The Bernie Jacobs Quartet performs at the North Bend Moose Lodge. Evan Pappas/Staff Photo

The Bernie Jacobs Quartet performs at the North Bend Moose Lodge. Evan Pappas/Staff Photo

Ninth annual Jazz Walk returns to North Bend

The event will feature local high school jazz bands, PNW jazz bands and international jazz bands.

North Bend is set to host its ninth annual North Bend Jazz Walk this Saturday (April 20).

The annual jazz festival will host diverse jazz groups ranging from local high school jazz bands to Pacific Northwest favorites such as Dmitri Matheny Quartet and Thomas Marriott Quintet, to international jazz legends such as Johnaye Kendrick Trio and Paul Green Quartet.

Organized by JazzClubsNW, formally known as Boxley Music Fund, the Jazz Walk will have 20 jazz bands perform throughout 14 venues across Historic Downtown North Bend from 5 p.m. to midnight.

The North Bend Jazz Walk is JazzClubsNW’s primary fundraiser. Funds raised go to support the nonprofit’s mission. Local sponsors include the North Bend Theatre, SnoFalls Credit Union, Edward Jones North Bend, KNKX and Earshot Jazz.

Danny Kolke, JazzClubsNW founder, said he’s happy to continue the tradition and living out the nonprofit’s mission.

The mission of JazzClubsNW is to provide education and performance opportunities for students interested in jazz.

“It’s been great to put pros and students together,” Kolke said. “The Mount Si Jazz Bands have been invited to national jazz band competitions, like Essentially Ellington, and I think one of the reasons why is because we have opportunities for them to meet, learn from and perform alongside professional jazz players.”

Over the years, the North Bend Jazz Walk has grown. Michael Croan, JazzClubsNW board president, said he predicts some 12,000 people will attend this year’s Jazz Walk.

“More and more people have been coming each year,” he said. “Jazz music, actually, music in general, has become a vibrant part of the Valley. It gives us more resources to drive our mission.”

At this year’s Jazz Walk, Croan said JazzClubsNW is making an important announcement. The Wildflower, where JazzClubsNW is hosted, is moving.

“We want to assure the community that while the Wildflower is moving, the music isn’t leaving North Bend,” Croan said. “Danny [Kolke] is opening a new venue. We don’t know when it’ll be open but we want to assure everyone that JazzClubsNW isn’t going anywhere.”

Kolke and Croan said they encourage the community to come out and enjoy high quality jazz and support the local businesses.

“We couldn’t do this without the community’s support and the support of our local businesses,” Croan said.

Tickets for this year’s North Bend Jazz Walk are $25 online and $30 at the door; youth tickets are $15 and $20 at the door. Tickets can be purchased online at www.jazzclubsnw.org/northbendjazzwalk/tickets.espx.

To learn more about JazzClubsNW or see the full lineup, go online to www.jazzclubsnw.org/northbendjazzwalk/schedule.

Local artist Tracy Knoop joins the Danny Kolke Trio at the JazzClubsNW venue for a joint performance. Evan Pappas/Staff Photo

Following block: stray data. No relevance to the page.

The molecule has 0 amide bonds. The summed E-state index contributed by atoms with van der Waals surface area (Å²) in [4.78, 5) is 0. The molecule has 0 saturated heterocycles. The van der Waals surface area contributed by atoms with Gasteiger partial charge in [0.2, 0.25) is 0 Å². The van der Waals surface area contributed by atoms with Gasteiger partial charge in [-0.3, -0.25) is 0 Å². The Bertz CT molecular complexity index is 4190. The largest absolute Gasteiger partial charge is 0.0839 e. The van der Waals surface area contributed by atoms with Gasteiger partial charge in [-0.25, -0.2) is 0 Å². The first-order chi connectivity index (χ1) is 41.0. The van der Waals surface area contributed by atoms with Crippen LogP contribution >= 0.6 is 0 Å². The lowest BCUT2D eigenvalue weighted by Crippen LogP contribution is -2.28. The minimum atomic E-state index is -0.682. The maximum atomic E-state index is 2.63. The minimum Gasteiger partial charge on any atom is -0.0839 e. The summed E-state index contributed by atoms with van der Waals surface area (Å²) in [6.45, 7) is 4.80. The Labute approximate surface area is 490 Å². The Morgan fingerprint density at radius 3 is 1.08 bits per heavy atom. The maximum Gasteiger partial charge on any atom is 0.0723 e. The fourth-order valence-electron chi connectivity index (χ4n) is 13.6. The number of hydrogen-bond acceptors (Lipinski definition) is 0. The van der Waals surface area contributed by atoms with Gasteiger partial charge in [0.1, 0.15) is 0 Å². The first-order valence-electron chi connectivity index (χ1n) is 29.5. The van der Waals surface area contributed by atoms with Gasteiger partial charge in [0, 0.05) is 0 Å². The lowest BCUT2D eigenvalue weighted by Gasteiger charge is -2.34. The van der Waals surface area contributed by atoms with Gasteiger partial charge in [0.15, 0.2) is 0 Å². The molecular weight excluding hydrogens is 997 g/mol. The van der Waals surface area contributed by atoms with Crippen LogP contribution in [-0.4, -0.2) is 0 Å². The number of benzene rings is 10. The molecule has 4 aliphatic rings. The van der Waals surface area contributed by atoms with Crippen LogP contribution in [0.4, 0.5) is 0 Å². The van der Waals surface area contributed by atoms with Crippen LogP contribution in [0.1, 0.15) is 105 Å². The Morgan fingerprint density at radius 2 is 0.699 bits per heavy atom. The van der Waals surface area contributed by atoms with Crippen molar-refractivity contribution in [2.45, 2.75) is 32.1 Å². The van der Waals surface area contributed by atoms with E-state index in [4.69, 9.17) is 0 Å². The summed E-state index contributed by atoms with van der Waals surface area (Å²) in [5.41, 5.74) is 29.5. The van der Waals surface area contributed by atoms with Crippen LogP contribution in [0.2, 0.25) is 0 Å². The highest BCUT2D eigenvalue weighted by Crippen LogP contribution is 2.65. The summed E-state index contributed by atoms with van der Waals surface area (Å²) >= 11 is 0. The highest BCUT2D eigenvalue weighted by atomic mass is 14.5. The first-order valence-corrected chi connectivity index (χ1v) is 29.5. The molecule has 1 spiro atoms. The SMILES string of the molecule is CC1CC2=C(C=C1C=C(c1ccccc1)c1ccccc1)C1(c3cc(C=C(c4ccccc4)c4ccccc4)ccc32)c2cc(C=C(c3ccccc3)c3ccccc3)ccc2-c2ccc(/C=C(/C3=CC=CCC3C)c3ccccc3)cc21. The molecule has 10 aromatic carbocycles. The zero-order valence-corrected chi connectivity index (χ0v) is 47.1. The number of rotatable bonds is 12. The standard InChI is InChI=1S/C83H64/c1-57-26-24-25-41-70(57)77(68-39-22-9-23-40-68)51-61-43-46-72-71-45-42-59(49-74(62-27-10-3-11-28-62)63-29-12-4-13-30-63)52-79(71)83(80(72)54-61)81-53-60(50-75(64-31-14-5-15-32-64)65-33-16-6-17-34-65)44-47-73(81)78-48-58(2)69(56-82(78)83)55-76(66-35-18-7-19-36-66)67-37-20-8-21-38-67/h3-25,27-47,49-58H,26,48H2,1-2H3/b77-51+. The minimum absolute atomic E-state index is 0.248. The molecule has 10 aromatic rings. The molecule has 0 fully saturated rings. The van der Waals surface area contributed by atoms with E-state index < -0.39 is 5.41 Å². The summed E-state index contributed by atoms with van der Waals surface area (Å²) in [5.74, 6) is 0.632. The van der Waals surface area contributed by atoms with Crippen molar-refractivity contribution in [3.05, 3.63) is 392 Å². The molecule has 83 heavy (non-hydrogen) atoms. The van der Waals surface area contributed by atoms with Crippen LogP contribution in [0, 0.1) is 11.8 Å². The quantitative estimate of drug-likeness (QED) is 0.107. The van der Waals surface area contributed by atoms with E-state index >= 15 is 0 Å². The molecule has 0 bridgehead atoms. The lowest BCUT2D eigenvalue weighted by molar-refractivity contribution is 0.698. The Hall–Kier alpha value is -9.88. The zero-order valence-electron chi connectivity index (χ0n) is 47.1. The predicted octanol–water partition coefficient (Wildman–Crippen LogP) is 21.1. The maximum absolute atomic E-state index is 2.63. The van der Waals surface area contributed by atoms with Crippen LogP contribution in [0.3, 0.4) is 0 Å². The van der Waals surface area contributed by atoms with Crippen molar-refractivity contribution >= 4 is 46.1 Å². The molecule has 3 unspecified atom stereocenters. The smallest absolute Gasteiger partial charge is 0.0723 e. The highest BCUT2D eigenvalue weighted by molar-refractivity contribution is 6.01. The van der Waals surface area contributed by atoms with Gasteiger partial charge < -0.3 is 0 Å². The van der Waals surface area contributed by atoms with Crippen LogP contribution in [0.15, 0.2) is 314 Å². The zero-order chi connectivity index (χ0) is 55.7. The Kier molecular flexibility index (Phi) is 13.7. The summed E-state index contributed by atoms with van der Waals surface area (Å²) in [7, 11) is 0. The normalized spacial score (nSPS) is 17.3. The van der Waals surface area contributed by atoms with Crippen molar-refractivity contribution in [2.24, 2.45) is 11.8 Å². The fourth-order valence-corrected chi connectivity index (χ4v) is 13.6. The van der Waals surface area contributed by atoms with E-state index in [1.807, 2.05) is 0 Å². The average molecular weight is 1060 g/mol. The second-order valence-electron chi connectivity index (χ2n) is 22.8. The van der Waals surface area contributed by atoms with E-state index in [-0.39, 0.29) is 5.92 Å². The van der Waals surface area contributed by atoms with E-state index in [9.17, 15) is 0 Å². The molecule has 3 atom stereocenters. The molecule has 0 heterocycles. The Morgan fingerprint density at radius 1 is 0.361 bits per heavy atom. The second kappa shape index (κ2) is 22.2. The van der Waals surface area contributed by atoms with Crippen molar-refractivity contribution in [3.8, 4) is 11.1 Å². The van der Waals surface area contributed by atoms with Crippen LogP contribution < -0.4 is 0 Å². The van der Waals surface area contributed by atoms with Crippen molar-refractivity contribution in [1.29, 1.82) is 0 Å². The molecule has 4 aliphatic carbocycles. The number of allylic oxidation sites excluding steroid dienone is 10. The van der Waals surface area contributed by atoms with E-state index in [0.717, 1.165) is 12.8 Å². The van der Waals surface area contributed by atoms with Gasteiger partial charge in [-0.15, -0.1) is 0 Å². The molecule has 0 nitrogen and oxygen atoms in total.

Local artist Tracy Knoop joins the Danny Kolke Trio at the JazzClubsNW venue for a joint performance. Evan Pappas/Staff Photo

More in News

July’s Monroe earthquake is informing plans for future danger

Gathered by lucky accident, data from the 4.6-magnitude quake could help assess bigger hazards.

The Snoqualmie Arts Commission (SAC) and King County 4Culture are sponsoring a free Youth Improv Workshop on November 22, 6-8 p.m., at the Big Star Performing Arts Studio. Courtesy photo
Free youth improv class comes to the Valley

SAC and 4Culture are sponsoring a free youth improv workshop on Nov. 22, 6-8 p.m.

Businesses still open near Park Street roundabout construction

Concrete work slated to be done by mid-November.

For veterans, there’s no better cause to push than helping other vets

Jim Curtis and Mark Gorman are two of many veteran advocates on the Eastside.

Snoqualmie Valley Food Bank team members, from left, volunteers Don and Carolyn DeVolder, Mount Si High School sophomore Shira Shecter, volunteer Becky Sydnor, Operations Manager Heather Walsh, Teri Wood, Mickey Martindale, and Debbie Rowley with Mount Si freshman daughter Ellie. Natalie DeFord/staff photo
Snoqualmie Valley Food Bank needs volutneers

Donations also needed, specifically Thanksgiving side dishes.

Desi Cuddihy’s fourth-grade students welcome veterans, including Navy veterans Mark and Angie Kennedy (center) as they enter the Snoqualmie Elementary Veterans Day assembly on Nov. 8. Madison Miller / staff photo
Snoqualmie Elementary fourth graders honor veterans with annual assembly

Desi Cuddihy’s fourth graders host a Veterans Day breakfast and assembly for the 11th year.

Political activist Tim Eyman campaigns for Initiative 976 on Nov. 5 in downtown Bellevue. The initiative promised $30 car tabs while functionally eliminating the ability of agencies like Sound Transit to raise taxes for its projects. Photo by Aaron Kunkler
Election analysis: Eastside cities largely voted against I-976

Most Eastside cities weren’t swayed by I-976, though more voters approved it than the county average.

A King County judge found the company misled customers into thinking it was a charity. Photo courtesy of the state Attorney General’s office
Judge rules Value Village deceived customers

The King County judge found the company misled customers into thinking it was a charity.

Most Read